The latest in a series of interviews with artists who have a significant body of work that makes use of or responds to network culture and digital technologies.
Your most recent exhibition, "The Labor of Watching" (2015), takes as a primary reference point historical images from automobile safety test videos. These videos, as your work notes, are now widely available on internet video-sharing platforms; they are thus radically de/re-contextualized by audiences who in many cases have no firsthand memory of the vehicles shown or the context the videos were designed for. How do you see the proliferation of digital images changing expectations of visual experiences?
In our work, we use the videos only as a point of reference. In the space in Basel we presented just the crash barriers themselves. These objects are present in the videos, but they usually escape the attention of audiences who are focused on what happens to the cars. Depending on your perspective, this focus could be understood as a distraction. For us, the barrier is a much richer object, conceptually speaking; it's made only for the test, and, unlike a car, it does not serve any other purpose than to be something to crash into while being watched by researchers. Secondly, in forthcoming exhibitions we plan to contextualize the barriers differently, creating new structural meanings with them in line with (Oskar) Hansen’s notion of the "open form." We assume that, in part, because of the infinite proliferation of internet imagery, the viewers of our work will bring a memory of these videos with them when they view the objects; it therefore becomes superfluous to actually present the video content in the space.
Such an overt connection to the digitalized images would limit, rather than expand the chain of references and possible interpretations we seek to evoke in the work. Frequently, it is the case that the sheer availability of images distorts the expectations a viewer brings to a given context. For example, despite all information to the contrary, young women often believe the models they see on fashion magazine covers actually look the way they do despite open admissions of the use of Photoshop by the designers; or, more directly germane to the works in "The Labor of Watching," Formula 1 viewers often attend races expecting dramatic crashes despite how rarely these occur. We did not want to prime expectations directly in our methodology of display, merely to evoke what we believed would likely already be there in the minds of our interlocutors.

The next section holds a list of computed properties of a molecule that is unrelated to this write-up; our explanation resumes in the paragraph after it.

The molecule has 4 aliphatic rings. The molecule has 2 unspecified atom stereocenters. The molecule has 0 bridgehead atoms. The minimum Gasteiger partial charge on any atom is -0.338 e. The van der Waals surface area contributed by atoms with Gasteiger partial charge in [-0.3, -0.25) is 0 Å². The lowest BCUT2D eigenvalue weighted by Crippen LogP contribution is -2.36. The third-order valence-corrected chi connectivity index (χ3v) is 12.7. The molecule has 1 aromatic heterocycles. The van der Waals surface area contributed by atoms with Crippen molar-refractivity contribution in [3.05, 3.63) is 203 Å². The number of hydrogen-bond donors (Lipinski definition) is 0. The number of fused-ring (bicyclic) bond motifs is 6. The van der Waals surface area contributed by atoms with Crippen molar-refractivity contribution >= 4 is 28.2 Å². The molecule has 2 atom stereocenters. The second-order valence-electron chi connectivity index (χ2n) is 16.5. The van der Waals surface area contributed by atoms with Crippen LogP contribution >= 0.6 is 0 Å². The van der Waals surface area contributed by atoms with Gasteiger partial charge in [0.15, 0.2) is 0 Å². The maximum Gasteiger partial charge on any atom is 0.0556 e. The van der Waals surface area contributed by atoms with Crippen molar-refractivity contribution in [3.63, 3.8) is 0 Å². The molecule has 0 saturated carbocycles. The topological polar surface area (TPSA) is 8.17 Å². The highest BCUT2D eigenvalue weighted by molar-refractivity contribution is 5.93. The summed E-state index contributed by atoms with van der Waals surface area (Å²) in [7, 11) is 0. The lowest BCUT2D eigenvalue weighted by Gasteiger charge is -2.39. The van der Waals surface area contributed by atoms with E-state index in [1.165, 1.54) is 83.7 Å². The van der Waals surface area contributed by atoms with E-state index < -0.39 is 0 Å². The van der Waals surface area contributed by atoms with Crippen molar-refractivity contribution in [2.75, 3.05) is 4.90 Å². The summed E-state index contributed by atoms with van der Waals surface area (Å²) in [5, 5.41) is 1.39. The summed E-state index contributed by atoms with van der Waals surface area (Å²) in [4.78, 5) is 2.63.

Lou Cantor, "The Labor of Watching" (exhibition view at Oslo 10, 2015)
In Masks (2013), you highlight the physicality of the process of overwriting and erasure in text production in ancient societies. The works themselves incorporate images from ancient cultures imbricated with images which allude to or directly feature the components of digital representation. Do you feel that the infinite reproduction of digital images is in dialogue with such highly physical methods of production as referenced in the work—particularly as digital images are themselves the product of much overwriting (e.g. code writing onto hardware writing onto the pixels which then compose images or representations of images)?